By chrisfraser64, Aug 15 2020 12:05PM

The Covid-19 crisis has been a period of great fear for all of us but also a time for contemplation and inspiration - fear of an unknown virus but also inspiration at the way communities have come together to support each other and witness the impressive drop in greenhouse gas emissions.

These are some of the progressive voices that are accelerating the pace Towards a Greener Future:

Christiana Figueres, a key figure in pushing through the Paris Climate Change Agreement, says:

Crises are a moment of rupture and change. In the midst of the pandemic, we face a choice between recovering the carbon-intensive global economy that has set us on the path towards environmental breakdown, OR accelerating the transition towards a future that prioritises the health of people and the planet.

Achieving the mindset needed to attain this improved environment would signal a maturation of humanity.

Nicholas Stern, author of the Stern Report on Climate Change, says:

The greenhouse effect is simple science: greenhouse gases trap heat, and humans are emitting ever more greenhouse gases.

Climate change is a result of the greatest market failure the world has seen. It's crystal clear that we succeed or fail on winning the battle against world poverty and managing climate change, together. If we fail on one, we fail on the other.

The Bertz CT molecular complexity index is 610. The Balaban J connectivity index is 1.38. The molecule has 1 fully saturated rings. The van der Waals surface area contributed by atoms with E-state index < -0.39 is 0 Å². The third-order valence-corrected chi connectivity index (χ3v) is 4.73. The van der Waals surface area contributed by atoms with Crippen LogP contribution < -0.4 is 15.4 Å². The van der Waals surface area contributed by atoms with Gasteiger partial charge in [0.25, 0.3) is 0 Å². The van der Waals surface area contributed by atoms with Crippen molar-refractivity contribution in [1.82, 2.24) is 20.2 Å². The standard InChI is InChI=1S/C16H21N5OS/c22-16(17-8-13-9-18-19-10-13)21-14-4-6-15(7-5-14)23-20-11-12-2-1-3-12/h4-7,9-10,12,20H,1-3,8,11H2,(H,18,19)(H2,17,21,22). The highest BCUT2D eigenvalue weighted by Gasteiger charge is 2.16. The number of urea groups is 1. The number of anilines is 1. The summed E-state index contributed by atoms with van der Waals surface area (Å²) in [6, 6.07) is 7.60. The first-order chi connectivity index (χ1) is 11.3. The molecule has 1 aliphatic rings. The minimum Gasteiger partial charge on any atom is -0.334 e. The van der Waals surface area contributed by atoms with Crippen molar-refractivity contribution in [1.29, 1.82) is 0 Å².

Bernard Looney, Chief Executive Officer of BP promised to increase low-carbon investments tenfold by 2030, and cutting the company’s fossil fuel output by 40% .... This is part of his plan to reinvent BP as a “net zero carbon” company by 2050. Despite reporting one of its worst quarterly results, investors were not discouraged. BP shares closed up by 6.5%.

Mark Carney, UN Special Envoy on Climate Action and Finance says:

This crisis offers us a once-in-a-lifetime opportunity to rebuild our economy in order to withstand the next shock coming our way, climate breakdown. Unless we act now, the climate crisis will be tomorrow’s central scenario and, unlike Covid-19, no one will be able to self-isolate from it.

Frances O’Grady, General Secretary of the TUC says:

We now know the real price of inequality. This time working people can’t pay the price for recovery. Rebuilding will require investment, not cuts – and that will have to mean fairer taxes. We’ve got to invest in our public services.

We have built hospitals in days, and have had to radically transform the way we live and work within days.

I think we’ve run out of excuses about creating a carbon-free economy.

Ex-President, Barack Obama says:

Climate change and global economic inequality are connected in that it is hard to figure out how we solve sustainability issues and deal with climate change, if you also have huge gaps in wealth, opportunity and education. As wealth gets more and more concentrated … more energy is used up by the few, the many become resentful and it undermines our sense of politics and sense of community. Society won't be able to solve climate change without attending to inequality as well.

And a final word from David Attenborough:

What humans do over the next 50 years will determine the fate of all life on the planet.

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These are a series of talks I gave as part of the 'Apothecary' spoken word meetings at the Beach and Barnicott in Bridport